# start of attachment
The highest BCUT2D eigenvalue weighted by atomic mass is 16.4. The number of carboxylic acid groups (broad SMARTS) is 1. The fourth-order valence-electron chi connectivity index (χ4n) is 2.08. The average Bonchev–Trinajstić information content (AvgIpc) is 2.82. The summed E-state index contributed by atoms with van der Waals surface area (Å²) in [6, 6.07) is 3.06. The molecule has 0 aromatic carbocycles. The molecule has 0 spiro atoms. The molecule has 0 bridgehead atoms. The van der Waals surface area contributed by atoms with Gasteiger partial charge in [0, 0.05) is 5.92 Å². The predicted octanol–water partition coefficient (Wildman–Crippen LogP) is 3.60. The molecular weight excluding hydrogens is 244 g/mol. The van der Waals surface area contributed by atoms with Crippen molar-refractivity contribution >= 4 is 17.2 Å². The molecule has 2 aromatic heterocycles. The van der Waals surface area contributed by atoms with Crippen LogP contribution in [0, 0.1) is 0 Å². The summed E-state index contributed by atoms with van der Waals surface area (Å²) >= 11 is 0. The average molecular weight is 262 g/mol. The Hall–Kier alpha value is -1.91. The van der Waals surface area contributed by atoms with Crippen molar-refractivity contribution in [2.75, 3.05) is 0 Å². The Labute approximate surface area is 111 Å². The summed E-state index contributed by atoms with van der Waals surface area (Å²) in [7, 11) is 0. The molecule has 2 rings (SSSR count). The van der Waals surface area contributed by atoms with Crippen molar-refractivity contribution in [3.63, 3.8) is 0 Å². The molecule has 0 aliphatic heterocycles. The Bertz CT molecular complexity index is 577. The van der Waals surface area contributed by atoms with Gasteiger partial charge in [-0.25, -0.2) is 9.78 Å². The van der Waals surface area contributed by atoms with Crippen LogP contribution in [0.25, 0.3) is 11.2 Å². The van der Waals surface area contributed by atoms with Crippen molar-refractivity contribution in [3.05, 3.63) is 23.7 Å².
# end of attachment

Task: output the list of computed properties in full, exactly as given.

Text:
The highest BCUT2D eigenvalue weighted by atomic mass is 16.4. The number of carboxylic acid groups (broad SMARTS) is 1. The fourth-order valence-electron chi connectivity index (χ4n) is 2.08. The average Bonchev–Trinajstić information content (AvgIpc) is 2.82. The summed E-state index contributed by atoms with van der Waals surface area (Å²) in [6, 6.07) is 3.06. The molecule has 0 aromatic carbocycles. The molecule has 0 spiro atoms. The molecule has 0 bridgehead atoms. The van der Waals surface area contributed by atoms with Gasteiger partial charge in [0, 0.05) is 5.92 Å². The predicted octanol–water partition coefficient (Wildman–Crippen LogP) is 3.60. The molecular weight excluding hydrogens is 244 g/mol. The van der Waals surface area contributed by atoms with Crippen molar-refractivity contribution >= 4 is 17.2 Å². The molecule has 2 aromatic heterocycles. The van der Waals surface area contributed by atoms with Crippen LogP contribution in [0, 0.1) is 0 Å². The summed E-state index contributed by atoms with van der Waals surface area (Å²) >= 11 is 0. The average molecular weight is 262 g/mol. The Hall–Kier alpha value is -1.91. The van der Waals surface area contributed by atoms with Crippen molar-refractivity contribution in [2.75, 3.05) is 0 Å². The Labute approximate surface area is 111 Å². The summed E-state index contributed by atoms with van der Waals surface area (Å²) in [7, 11) is 0. The molecule has 2 rings (SSSR count). The van der Waals surface area contributed by atoms with Crippen molar-refractivity contribution in [3.63, 3.8) is 0 Å². The molecule has 0 aliphatic heterocycles. The Bertz CT molecular complexity index is 577. The van der Waals surface area contributed by atoms with Gasteiger partial charge in [-0.25, -0.2) is 9.78 Å². The van der Waals surface area contributed by atoms with Crippen LogP contribution in [0.25, 0.3) is 11.2 Å². The van der Waals surface area contributed by atoms with Crippen molar-refractivity contribution in [3.05, 3.63) is 23.7 Å².